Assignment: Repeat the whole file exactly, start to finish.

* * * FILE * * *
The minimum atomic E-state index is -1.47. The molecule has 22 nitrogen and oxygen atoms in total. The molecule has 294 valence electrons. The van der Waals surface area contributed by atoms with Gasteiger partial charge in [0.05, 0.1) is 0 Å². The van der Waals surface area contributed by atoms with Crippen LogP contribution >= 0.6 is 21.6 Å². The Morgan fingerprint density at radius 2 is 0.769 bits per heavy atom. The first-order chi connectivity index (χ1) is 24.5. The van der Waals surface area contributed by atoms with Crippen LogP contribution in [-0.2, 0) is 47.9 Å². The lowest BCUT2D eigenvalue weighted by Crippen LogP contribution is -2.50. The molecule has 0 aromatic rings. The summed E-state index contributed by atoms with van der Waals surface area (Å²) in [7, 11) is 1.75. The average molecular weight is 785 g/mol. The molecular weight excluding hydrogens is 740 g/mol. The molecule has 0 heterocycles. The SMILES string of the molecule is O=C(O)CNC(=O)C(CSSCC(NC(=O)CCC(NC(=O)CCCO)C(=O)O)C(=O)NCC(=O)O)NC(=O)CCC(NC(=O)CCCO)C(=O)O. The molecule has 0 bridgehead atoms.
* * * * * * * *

The minimum atomic E-state index is -1.47. The molecule has 22 nitrogen and oxygen atoms in total. The molecule has 294 valence electrons. The van der Waals surface area contributed by atoms with Gasteiger partial charge in [0.05, 0.1) is 0 Å². The van der Waals surface area contributed by atoms with Crippen LogP contribution >= 0.6 is 21.6 Å². The Morgan fingerprint density at radius 2 is 0.769 bits per heavy atom. The first-order chi connectivity index (χ1) is 24.5. The van der Waals surface area contributed by atoms with Crippen LogP contribution in [-0.2, 0) is 47.9 Å². The lowest BCUT2D eigenvalue weighted by Crippen LogP contribution is -2.50. The molecule has 0 aromatic rings. The summed E-state index contributed by atoms with van der Waals surface area (Å²) in [7, 11) is 1.75. The average molecular weight is 785 g/mol. The molecular weight excluding hydrogens is 740 g/mol. The molecule has 0 heterocycles. The SMILES string of the molecule is O=C(O)CNC(=O)C(CSSCC(NC(=O)CCC(NC(=O)CCCO)C(=O)O)C(=O)NCC(=O)O)NC(=O)CCC(NC(=O)CCCO)C(=O)O. The molecule has 0 bridgehead atoms.